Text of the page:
• Eligible Recipients. As noted in the discussion of Rule 701 above, the proposed amendments address the use of both Rule 701 and Form S-8 for offerings to entity consultants and advisors, as well as former employees and would permit:
    • Consultants and Advisors. use of Form S-8 in connection with the offer and sale of securities to entity consultants and advisors that meet the same criteria under Rule 701 discussed above.
    • Former Employees. use of Form S-8 in connection with the offer and sale of securities to former employees under the circumstances described above.   
  • ERISA Compliance. Currently, Item 8(b) of Form S-8 specifies that in lieu of providing an opinion of counsel regarding ERISA compliance or an Internal Revenue Service (“IRS”) determination letter, the issuer may undertake to submit a plan and any amendments to the plan to the IRS in a timely manner. The proposed amendments to Item 8(b) would eliminate this requirement and would permit an undertaking that issuers maintain the plan’s compliance with ERISA and make all changes required to maintain such compliance in a timely manner.


The SEC has proposed amendments on a temporary basis to Rule 701 and Form S‑8 to permit an issuer to offer and sell securities to certain platform workers.  For these purposes, platform workers are considered persons unaffiliated with the issuer who meet the following two criteria:  (1) the worker provides bona fide services through or by means of the issuer’s internet-based or other widespread, technology-based marketplace platform or system, and (2) the services must be provided pursuant to a written contract or agreement between the issuer and the platform worker.  The proposed amendments would automatically expire 5 years from the date of their effectiveness, thus providing the SEC with an opportunity to evaluate the appropriateness and the purpose of such issuances during a limited trial period.

The SEC has suggested that expanding the scope of Rule 701 and Form S-8 to include offers and sales of securities to platform workers could benefit an issuer and its investors, including those platform workers who become new equity holders. The SEC has, however, proposed additional requirements with which an issuer must comply in order to offer and sell securities to platform workers pursuant to Rule 701 or Form S-8.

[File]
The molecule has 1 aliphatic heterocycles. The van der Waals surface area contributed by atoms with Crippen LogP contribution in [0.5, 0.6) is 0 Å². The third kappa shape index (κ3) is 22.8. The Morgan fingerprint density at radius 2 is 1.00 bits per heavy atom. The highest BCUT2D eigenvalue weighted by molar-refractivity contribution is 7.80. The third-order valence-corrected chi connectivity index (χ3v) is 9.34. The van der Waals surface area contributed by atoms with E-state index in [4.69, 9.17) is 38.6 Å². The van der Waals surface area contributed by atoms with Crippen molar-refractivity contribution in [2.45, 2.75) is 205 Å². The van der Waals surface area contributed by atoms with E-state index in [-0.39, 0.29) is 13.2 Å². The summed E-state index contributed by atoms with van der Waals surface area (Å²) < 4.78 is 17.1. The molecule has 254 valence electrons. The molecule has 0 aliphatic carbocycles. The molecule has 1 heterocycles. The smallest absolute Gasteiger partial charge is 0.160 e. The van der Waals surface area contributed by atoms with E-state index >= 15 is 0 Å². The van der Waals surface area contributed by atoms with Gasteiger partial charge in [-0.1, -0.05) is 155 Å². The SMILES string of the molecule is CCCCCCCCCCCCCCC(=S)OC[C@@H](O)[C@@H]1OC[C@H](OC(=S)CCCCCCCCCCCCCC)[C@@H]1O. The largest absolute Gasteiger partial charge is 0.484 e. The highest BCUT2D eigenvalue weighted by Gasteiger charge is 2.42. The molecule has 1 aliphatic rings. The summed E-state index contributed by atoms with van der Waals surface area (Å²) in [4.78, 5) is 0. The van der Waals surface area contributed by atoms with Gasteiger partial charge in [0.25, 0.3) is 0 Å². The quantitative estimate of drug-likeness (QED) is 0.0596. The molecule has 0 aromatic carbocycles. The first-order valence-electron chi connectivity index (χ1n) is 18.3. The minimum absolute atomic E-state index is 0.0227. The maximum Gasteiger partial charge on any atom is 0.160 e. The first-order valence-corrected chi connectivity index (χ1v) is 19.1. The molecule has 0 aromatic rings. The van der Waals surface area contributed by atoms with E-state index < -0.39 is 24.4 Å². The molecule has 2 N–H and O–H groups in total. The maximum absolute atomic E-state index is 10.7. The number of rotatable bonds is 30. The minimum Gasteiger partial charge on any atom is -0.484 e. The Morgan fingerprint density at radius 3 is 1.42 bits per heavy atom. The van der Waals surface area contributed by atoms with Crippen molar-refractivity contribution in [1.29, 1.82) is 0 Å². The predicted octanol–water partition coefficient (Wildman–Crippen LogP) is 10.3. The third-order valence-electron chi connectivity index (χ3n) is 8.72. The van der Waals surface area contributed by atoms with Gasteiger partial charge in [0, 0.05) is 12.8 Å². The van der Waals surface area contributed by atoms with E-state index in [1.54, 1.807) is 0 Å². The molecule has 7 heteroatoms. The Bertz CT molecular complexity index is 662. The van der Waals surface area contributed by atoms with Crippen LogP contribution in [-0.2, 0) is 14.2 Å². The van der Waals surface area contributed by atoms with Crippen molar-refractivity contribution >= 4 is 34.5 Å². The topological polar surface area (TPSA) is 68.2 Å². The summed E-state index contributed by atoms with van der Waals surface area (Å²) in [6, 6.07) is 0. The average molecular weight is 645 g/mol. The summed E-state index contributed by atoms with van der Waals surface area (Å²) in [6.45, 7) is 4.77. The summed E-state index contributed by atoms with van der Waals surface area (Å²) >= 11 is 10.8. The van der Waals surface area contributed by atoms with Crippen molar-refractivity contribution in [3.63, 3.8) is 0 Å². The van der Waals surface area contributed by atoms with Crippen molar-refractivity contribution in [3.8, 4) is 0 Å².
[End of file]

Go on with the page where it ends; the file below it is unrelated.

• The issuer operates and controls the platform, as demonstrated by its ability to provide access to the platform, establish the principal terms of service for using the platform and terms and conditions by which the platform worker receives payment for the services provided through the platform, and accept and remove platform workers participating in the platform;
  • The securities issuance must be pursuant to a compensatory arrangement that is evidenced by a written compensation plan, contract, or agreement between the issuer and the platform worker;
  • No more than 15% of the value of compensation received by a platform worker from the issuer for services provided during a consecutive 12-month period, and no more than $75,000 of such compensation received from the issuer during a consecutive 36-month period, may consist of securities issued pursuant to Rule 701 or a registration statement on Form S-8;
  • The amount and terms of any securities issued to a platform worker may not be subject to individual bargaining;
  • With respect to issuances made pursuant to Rule 701 only, the issuer must take reasonable steps to prohibit the transferability of securities issued to platform workers except for transfers to the issuer or by operation of law.

In order to integrate the proposed amendment to offer platform workers securities with existing rules, the SEC highlighted that platform workers would be an additional class of persons temporarily eligible under Rule 701(c) to participate in the issuer’s Rule 701 offers and sales, and would be subject to the same Rule 701(d) limitations on the total amount of securities that an issuer may sell rather than creating a separate and independent ceiling on the amount of securities that could be offered or sold.

The SEC has made a general request for comments and has solicited specific comments on each proposed amendment.

All comments to the proposed amendments and Proposed Temporary Rules must be received on or before February 9, 2021[6] and must be submitted electronically[7] or by paper[8].

[1] Available at

[2] Available at

[3] Available at

[4] Under the proposed amendment, Rule 12g3-2(b)-eligible foreign private issuers that have stock readily tradeable on an established securities market may provide alternative valuation disclosure prepared consistent with Internal Revenue Code Section 409A to determine the fair market value of the stock on the most recent trading day preceding the date of sale.

[5] Issuers will still be required to track their offers and sales of securities to ensure that they have sufficient capacity registered in order to fulfill the needs of the various incentive plans identified on the Form S-8.

[6] 60 days following publication in the Federal Register.

[7] The SEC’s internet comment form is available at

[8] Send paper comments to Vanessa A. Countryman, Secretary, Securities and Exchange Commission, 100 F Street NE, Washington, DC 20549-1090.